Ryan Murphy’s new show came out of his own experience with first responders.
Murphy, who also created “Glee,” “American Horror Story” and “American Crime Story,” debuted “9-1-1” Wednesday, follows a group of Los Angeles police officers, paramedics and firefighters.
His inspiration, he revealed Thursday, stemmed from a life-or-death experience with his now-3-year-old son.
Ryan Murphy experience with first responders who saved his son inspired him to create “9-1-1.”
(Frederick M. Brown/Getty Images)
“My son Ford was 11 months old (at the time) and, in the middle of the night, stopped breathing,” Murphy said at Fox’s winter Television Critics Association press tour. “We called 9-1-1, and obviously, we were in a panic and doing CPR. They showed up and at two in the morning, there were four responders. They were incredibly calm and nurturing, and they brought him back to life.”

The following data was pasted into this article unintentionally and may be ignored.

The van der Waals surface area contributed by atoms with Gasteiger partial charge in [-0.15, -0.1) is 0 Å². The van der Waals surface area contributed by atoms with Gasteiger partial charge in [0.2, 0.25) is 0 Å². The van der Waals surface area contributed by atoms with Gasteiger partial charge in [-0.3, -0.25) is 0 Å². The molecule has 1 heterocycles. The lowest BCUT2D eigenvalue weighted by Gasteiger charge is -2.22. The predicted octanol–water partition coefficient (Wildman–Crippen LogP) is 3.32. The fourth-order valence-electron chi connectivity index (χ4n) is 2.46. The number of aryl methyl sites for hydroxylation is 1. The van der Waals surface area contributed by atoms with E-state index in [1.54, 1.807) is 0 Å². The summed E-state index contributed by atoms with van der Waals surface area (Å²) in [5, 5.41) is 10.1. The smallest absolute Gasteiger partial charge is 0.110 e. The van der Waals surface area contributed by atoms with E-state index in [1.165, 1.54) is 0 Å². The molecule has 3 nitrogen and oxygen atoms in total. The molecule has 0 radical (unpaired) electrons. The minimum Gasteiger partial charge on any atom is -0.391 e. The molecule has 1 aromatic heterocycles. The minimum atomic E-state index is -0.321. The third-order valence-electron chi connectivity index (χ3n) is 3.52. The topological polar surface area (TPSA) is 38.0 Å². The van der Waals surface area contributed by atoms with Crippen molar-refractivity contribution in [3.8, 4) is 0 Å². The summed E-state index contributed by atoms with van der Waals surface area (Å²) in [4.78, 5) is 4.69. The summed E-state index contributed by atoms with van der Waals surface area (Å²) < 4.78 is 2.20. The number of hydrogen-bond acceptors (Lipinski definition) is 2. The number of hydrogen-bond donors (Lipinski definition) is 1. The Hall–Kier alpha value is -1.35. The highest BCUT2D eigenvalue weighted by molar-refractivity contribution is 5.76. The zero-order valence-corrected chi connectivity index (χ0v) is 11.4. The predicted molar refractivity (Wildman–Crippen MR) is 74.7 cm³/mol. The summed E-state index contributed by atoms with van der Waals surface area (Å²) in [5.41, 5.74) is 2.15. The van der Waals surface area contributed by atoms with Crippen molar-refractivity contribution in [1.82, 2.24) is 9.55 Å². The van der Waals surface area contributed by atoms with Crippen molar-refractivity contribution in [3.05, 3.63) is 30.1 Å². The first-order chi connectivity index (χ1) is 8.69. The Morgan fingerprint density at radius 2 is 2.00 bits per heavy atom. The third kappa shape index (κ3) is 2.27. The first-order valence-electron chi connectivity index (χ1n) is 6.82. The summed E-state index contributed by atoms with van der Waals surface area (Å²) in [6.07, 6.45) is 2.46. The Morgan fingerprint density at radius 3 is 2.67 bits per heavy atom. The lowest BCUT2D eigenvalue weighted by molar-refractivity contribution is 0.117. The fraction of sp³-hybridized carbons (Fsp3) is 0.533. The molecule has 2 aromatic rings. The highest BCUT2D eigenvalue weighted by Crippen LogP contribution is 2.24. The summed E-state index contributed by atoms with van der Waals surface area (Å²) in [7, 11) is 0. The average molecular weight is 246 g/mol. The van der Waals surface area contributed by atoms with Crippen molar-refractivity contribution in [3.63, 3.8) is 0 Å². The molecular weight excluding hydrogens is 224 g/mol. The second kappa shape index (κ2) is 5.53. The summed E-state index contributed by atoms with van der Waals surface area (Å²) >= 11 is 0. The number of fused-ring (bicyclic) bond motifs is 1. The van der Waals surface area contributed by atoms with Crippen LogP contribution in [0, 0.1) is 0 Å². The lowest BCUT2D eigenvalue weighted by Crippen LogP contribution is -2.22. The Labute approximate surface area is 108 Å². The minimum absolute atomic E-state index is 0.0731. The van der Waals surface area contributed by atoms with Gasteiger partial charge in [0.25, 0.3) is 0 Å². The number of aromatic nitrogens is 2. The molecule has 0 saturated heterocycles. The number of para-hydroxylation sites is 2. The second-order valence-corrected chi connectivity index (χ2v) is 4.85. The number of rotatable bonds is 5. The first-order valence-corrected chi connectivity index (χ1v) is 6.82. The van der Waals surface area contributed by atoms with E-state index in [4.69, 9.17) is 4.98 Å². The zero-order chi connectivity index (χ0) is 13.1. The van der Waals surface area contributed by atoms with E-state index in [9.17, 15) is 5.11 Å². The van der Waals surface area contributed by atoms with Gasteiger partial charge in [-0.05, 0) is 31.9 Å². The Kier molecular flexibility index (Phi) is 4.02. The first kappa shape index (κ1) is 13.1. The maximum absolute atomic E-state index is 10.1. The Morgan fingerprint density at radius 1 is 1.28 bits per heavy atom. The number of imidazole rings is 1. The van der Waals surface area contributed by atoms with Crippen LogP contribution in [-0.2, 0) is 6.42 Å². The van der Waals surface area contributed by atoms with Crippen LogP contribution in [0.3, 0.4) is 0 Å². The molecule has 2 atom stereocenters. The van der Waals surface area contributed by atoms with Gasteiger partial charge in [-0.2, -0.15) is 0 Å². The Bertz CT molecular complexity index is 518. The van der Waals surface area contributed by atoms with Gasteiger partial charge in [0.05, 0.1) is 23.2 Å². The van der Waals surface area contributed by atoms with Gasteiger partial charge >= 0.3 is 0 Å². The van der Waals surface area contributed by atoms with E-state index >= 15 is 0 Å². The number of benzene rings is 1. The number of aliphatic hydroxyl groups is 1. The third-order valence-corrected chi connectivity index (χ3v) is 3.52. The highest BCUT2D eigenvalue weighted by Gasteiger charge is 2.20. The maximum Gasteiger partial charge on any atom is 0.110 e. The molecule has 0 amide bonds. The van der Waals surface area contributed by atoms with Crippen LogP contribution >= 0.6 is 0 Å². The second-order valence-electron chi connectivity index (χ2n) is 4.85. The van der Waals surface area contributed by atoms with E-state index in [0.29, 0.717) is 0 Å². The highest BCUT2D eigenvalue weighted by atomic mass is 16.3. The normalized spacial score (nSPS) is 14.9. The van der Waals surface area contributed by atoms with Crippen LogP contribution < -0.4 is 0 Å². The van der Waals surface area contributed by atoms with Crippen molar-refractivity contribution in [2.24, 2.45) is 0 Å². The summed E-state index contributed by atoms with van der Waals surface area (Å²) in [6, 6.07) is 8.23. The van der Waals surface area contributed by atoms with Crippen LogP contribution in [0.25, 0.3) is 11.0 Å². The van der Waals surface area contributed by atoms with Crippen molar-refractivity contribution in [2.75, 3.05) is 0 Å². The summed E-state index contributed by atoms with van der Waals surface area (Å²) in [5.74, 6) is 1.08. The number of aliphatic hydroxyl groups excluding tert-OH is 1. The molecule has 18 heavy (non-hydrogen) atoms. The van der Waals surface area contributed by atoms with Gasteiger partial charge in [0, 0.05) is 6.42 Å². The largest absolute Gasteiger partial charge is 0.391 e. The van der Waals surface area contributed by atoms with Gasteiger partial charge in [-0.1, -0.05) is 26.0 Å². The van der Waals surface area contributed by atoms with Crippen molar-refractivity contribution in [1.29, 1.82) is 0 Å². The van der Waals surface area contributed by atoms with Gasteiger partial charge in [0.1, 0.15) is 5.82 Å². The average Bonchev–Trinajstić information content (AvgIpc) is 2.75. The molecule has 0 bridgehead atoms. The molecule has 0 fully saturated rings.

While his husband, photographer David Miller, went to the hospital, Murphy stayed behind to give a medical report to the paramedics. Ford was eventually diagnosed with a tracheal blockage.
“If they hadn’t shown up, I think my son would have died,” Murphy said.
Now, he’s celebrating first responders in “9-1-1,” starring Connie Britton, Angela Bassett and Peter Krause.
The show also marks his first procedural since “Nip/Tuck,” the medical drama about plastic surgeons and their patients.
Both series, Murphy said, were about “creating a show where the emergencies at the heart of the show were from the lead characters.”